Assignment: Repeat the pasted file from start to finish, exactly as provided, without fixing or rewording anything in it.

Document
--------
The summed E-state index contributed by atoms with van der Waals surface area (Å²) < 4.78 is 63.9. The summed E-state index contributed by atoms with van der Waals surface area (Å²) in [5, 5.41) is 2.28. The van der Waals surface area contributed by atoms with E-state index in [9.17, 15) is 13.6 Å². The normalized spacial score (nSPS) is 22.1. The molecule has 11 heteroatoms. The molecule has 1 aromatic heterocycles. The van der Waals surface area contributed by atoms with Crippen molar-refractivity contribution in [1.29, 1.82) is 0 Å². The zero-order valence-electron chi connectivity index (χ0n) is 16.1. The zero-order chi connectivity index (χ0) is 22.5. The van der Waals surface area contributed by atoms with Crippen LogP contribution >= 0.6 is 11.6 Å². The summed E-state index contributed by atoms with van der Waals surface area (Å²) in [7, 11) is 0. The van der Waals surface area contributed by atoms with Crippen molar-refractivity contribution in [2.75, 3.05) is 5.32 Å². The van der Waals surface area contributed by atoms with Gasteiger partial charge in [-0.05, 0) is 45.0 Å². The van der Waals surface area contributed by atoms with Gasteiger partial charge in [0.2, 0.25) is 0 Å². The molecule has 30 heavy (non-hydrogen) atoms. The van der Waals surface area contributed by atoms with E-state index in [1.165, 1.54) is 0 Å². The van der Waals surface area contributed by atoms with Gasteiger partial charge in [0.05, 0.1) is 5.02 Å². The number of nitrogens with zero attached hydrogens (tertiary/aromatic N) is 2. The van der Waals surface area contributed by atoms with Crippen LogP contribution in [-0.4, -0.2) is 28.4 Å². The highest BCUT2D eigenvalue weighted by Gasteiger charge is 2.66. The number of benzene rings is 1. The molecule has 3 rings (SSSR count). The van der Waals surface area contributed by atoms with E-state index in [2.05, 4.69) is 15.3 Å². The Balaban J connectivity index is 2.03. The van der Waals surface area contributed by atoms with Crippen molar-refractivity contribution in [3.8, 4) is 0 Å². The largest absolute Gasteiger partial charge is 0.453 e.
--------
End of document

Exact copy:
The summed E-state index contributed by atoms with van der Waals surface area (Å²) < 4.78 is 63.9. The summed E-state index contributed by atoms with van der Waals surface area (Å²) in [5, 5.41) is 2.28. The van der Waals surface area contributed by atoms with E-state index in [9.17, 15) is 13.6 Å². The normalized spacial score (nSPS) is 22.1. The molecule has 11 heteroatoms. The molecule has 1 aromatic heterocycles. The van der Waals surface area contributed by atoms with Crippen molar-refractivity contribution in [1.29, 1.82) is 0 Å². The zero-order valence-electron chi connectivity index (χ0n) is 16.1. The zero-order chi connectivity index (χ0) is 22.5. The van der Waals surface area contributed by atoms with Crippen LogP contribution >= 0.6 is 11.6 Å². The summed E-state index contributed by atoms with van der Waals surface area (Å²) in [7, 11) is 0. The van der Waals surface area contributed by atoms with Crippen molar-refractivity contribution in [2.75, 3.05) is 5.32 Å². The van der Waals surface area contributed by atoms with Gasteiger partial charge in [-0.05, 0) is 45.0 Å². The van der Waals surface area contributed by atoms with Gasteiger partial charge in [0.2, 0.25) is 0 Å². The molecule has 30 heavy (non-hydrogen) atoms. The van der Waals surface area contributed by atoms with E-state index in [1.165, 1.54) is 0 Å². The van der Waals surface area contributed by atoms with Gasteiger partial charge in [0.05, 0.1) is 5.02 Å². The number of nitrogens with zero attached hydrogens (tertiary/aromatic N) is 2. The van der Waals surface area contributed by atoms with Crippen LogP contribution in [-0.4, -0.2) is 28.4 Å². The highest BCUT2D eigenvalue weighted by Gasteiger charge is 2.66. The number of benzene rings is 1. The molecule has 3 rings (SSSR count). The van der Waals surface area contributed by atoms with E-state index in [2.05, 4.69) is 15.3 Å². The Balaban J connectivity index is 2.03. The van der Waals surface area contributed by atoms with Crippen molar-refractivity contribution in [3.8, 4) is 0 Å². The largest absolute Gasteiger partial charge is 0.453 e.